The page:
Issues involved in hypnotic work with adolescents

J. Shaul Livnay (Weisbrot) PhD

 

 Issues involved in hypnotic work with adolescents
 
Shaul Livnay
 
A treatment approach with adolescents is described which entails the careful utilization of hypnotic techniques to deal with and articulate many of the developmental issues which the adolescent brings into the treatment process: control, autonomy, dependence-independence, motivation, activity-passivity, identity among others.
 
Psychological work with adolescents usually present the practitioner with special challenges, as it seems that we are working with a collection of different people at the same time: a child, an adult, a rebel, a wanderer among the above. The introduction of hypnotic techniques into the therapy process provides a combination of flexibility and structure, giving the therapist a repertoire of tools as well as a framework to remain in contact with the adolescent throughout the therapeutic journey, as the adolescent shifts between the different positions. The problems, challenges and sensitivities of the age period are usually reproduced in the therapeutic relationship with the adolescent. It is a challenge of delicate balances between opposites over several dimensions:
1. Control: To be in control, to lose control, to be under magical control.
2. Independence vs. dependence.
3. Responsibility vs. irresponsibility.
4. Activity vs. passivity.
5. Playfulness, curiosity and risk-taking vs. seriousness and over-caution.
6. Resistance vs. over compliance
7. Separation-individuation
8. Identity, individuality, sense of self
9. Sexuality
As the adolescent introduces the different dimensions, hypnotic techniques can be essential in their identification, elaboration and working through. The aim of this paper is to raise the issues, challenges and modifications as well as dangers involved in the application of hypnotic techniques in work with adolescents.
The literature on the applications of hypnosis with children is rich and abundant. If one seeks to extend the search to applications with adolescents, the list narrows. Most articles relate to adolescents as an afterthought or extension of childhood. Very few relate specifically to adolescent populations, and fewer still go beyond a case presentation of the application of a specific technique, or concentration upon a specific problem (drugs, etc.).
Haber et al (1979) found adverse effects of depersonalization, dissociation, fears, and anxieties when hypnotherapy was attempted with obese adolescents. They urged the need for caution and experience, and stressed the sensitivity of the adolescents being placed in a passive-dependent position, while sensitized to the attraction/threat to closeness to adults. They found the hypnosis to heighten the threat to their tentative independence and identity.
 Rigler (1985) set out to collect fellow hypnotherapist's experiences and approaches with adolescents, subsequent to a frustrating treatment experience with an adolescent patient. He often found in his practice that the suggestion to employ hypnosis led to an early break in the therapeutic relationship. He found his colleagues to disregard developmental issues in approaching their clients, and to regard the issues of trust and fear of loss of control as important, while depth of trance, hypnotizeability, capacity for imagery and motivation did not seem related to developmental level. Permissive approaches were favored over directive approaches, and ideo-motor and confusion techniques were seldom used (for fear of insinuating manipulation). Holz (1990, 1993), on the other hand has found adolescents over 12 to be able to respond to interventions with images, paradoxes, and word games which connect to the inner net of associations. Rigler saw the departure from conformity and the need for autonomy to be the crucial factors coming into play, wherein the magical hue around hypnosis to exacerbate the perception of giving up control to the therapist. He emphasized the transferential reactions involved, which could be both positive (over dependency and passivity), or negative (mistrust, suspicion, hostility about another controlling parental figure entering the picture). He emphasized the need to take these tendencies and reactions into account in relating and refining techniques and approaches to the adolescent.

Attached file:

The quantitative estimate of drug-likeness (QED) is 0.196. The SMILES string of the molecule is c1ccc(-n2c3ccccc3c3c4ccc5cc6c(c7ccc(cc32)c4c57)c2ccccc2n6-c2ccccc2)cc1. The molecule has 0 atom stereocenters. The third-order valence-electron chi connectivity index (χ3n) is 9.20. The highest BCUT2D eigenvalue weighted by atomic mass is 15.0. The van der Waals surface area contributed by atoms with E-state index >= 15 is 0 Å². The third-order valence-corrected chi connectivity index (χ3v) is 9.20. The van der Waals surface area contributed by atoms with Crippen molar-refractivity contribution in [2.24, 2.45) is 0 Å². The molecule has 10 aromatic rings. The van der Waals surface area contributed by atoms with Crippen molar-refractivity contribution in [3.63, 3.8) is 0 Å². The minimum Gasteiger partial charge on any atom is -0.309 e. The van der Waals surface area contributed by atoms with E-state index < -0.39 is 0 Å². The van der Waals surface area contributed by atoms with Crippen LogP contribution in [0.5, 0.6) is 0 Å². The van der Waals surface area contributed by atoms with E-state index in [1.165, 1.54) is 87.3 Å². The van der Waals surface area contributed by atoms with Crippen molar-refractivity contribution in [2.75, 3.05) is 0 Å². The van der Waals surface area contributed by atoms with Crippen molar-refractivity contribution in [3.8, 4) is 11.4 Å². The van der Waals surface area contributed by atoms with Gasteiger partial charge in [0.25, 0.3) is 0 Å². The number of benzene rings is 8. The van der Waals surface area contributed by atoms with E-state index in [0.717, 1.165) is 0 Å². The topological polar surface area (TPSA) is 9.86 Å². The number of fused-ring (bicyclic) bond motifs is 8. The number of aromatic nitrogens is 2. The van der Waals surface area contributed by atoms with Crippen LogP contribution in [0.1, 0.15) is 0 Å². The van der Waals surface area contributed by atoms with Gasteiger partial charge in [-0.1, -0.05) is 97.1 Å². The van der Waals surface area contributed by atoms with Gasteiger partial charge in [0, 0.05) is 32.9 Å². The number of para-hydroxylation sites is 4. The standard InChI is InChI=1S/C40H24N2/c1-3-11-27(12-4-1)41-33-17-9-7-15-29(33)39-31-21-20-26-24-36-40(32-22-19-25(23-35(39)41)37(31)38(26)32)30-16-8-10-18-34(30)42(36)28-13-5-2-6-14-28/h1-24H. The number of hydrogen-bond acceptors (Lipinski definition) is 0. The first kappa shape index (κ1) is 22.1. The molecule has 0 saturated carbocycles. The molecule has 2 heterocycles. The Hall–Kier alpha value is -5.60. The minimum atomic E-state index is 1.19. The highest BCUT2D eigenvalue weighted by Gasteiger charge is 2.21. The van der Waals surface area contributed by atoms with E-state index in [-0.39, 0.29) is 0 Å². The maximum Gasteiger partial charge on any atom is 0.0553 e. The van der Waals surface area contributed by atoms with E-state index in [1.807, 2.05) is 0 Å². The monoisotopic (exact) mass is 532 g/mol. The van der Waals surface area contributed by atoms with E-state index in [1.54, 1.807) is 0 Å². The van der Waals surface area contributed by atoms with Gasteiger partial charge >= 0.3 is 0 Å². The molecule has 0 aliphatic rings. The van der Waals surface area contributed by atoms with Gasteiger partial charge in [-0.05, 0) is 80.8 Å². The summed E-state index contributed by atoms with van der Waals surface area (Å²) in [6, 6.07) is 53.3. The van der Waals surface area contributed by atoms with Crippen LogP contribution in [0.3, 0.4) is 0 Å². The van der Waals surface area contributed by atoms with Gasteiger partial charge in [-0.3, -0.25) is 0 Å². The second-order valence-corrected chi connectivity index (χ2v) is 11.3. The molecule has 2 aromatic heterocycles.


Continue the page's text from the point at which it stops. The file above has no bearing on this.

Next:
This highlights the very point being stressed here: The very pitfalls and dangers involved in suggesting or introducing hypnotherapy into treatment situations with adolescents also provide the experienced, perceptive and sensitive hypnotherapist with opportunities to deal very experientially with the very issues of control, autonomy, dependency and individuality, with which the adolescent is so preoccupied. This requires first and foremost awareness and expectation on the part of the therapist, to seek out those various crossroads in the therapy, and thereby to provide the adolescent with a genuine growth experience. It is clear that the approaches and techniques must be carefully fitted for each adolescent.

 

 
Developmental themes/issues
 
Following is a description of my approach with adolescents, in an attempt to match the hypnotic tools in light of some of the aforementioned developmental issues. It should be noted that in each case, the methods take more than one issue into account. In fact, the more dimensions touched by each approach, the better fit for each adolescent.
 
Motivation
 Most often, adolescents have very mixed feelings about coming to psychological treatment. It is essential for treatment to be successful, to be able to establish an agreed upon basis for treatment. When the contract is based upon the parent's or school's presentation of the difficulties, the adolescent proves to be very resistant. The use of hypnosis provides an opportunity for specifying focuses which are both tangible, attractive, as well as non-threatening. Very often, some form of relaxation training and or use of imagery provides interest to enhance the motivation. Once the primary and more focused goals are reached, motivation and trust are achieved, so that there is a willingness to touch more general and profound issues.